We’re supposed to have a government of and by the people, but the government we have is only interested in protecting the rights of big corporations and billionaires.

Posted 4 days 4 hours ago

This week, as the DNC rages on, we're talking state surveillance – digging deep into the past and present with surveillance expert, Chip Gibbons from Defending Dissent

Posted 3 days 13 hours ago
shady financial practices, financial crimes, Dodd-Frank Act, Roosevelt Institute, too big to fail, Glass-Steagall Act, Gerald Epstein, Juan Antonio Montecino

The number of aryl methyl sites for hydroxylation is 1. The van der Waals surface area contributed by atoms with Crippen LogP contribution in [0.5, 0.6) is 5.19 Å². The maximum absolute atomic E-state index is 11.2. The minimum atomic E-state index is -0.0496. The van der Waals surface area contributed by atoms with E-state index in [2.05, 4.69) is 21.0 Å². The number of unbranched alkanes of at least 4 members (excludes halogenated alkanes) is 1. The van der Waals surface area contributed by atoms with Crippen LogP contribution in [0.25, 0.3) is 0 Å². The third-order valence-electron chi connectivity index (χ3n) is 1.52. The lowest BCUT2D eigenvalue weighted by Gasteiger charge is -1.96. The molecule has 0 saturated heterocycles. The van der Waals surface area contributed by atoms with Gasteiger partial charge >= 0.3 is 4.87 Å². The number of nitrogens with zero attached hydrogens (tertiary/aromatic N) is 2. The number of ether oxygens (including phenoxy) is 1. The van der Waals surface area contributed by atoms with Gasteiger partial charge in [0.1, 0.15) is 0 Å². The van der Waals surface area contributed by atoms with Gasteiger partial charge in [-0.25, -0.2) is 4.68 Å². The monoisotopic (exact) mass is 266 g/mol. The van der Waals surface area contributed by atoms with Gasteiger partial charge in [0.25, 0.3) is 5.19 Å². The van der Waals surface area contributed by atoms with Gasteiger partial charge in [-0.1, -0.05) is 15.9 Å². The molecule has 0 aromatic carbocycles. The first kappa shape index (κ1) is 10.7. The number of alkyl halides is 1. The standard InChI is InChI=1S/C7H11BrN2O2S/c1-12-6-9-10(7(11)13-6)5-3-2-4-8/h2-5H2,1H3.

The average U.S. household loses over $100,000 to destructive activities of bankers and financiers.

Jeremy Corbyn, MPs

The anti-Corbyn forces within Labour might very well have achieved the complete opposite of what they aimed to achieve.

super rich, growing inequality, wealth inequality, joblessness, societal decay, pandemics, global terrorism

Perhaps they feel immune from the killings in the streets, for they rarely venture into the streets anymore. They don’t care about the great masses of ordinary people, nor do they think they need us.

Bernie Sanders supporters traveled to Philadelphia from every corner of the country this week to show their enduring support for his candidacy.

This week, as the DNC rages on, we're talking state surveillance – digging deep into the past and present with surveillance expert, Chip Gibbons from Defending Dissent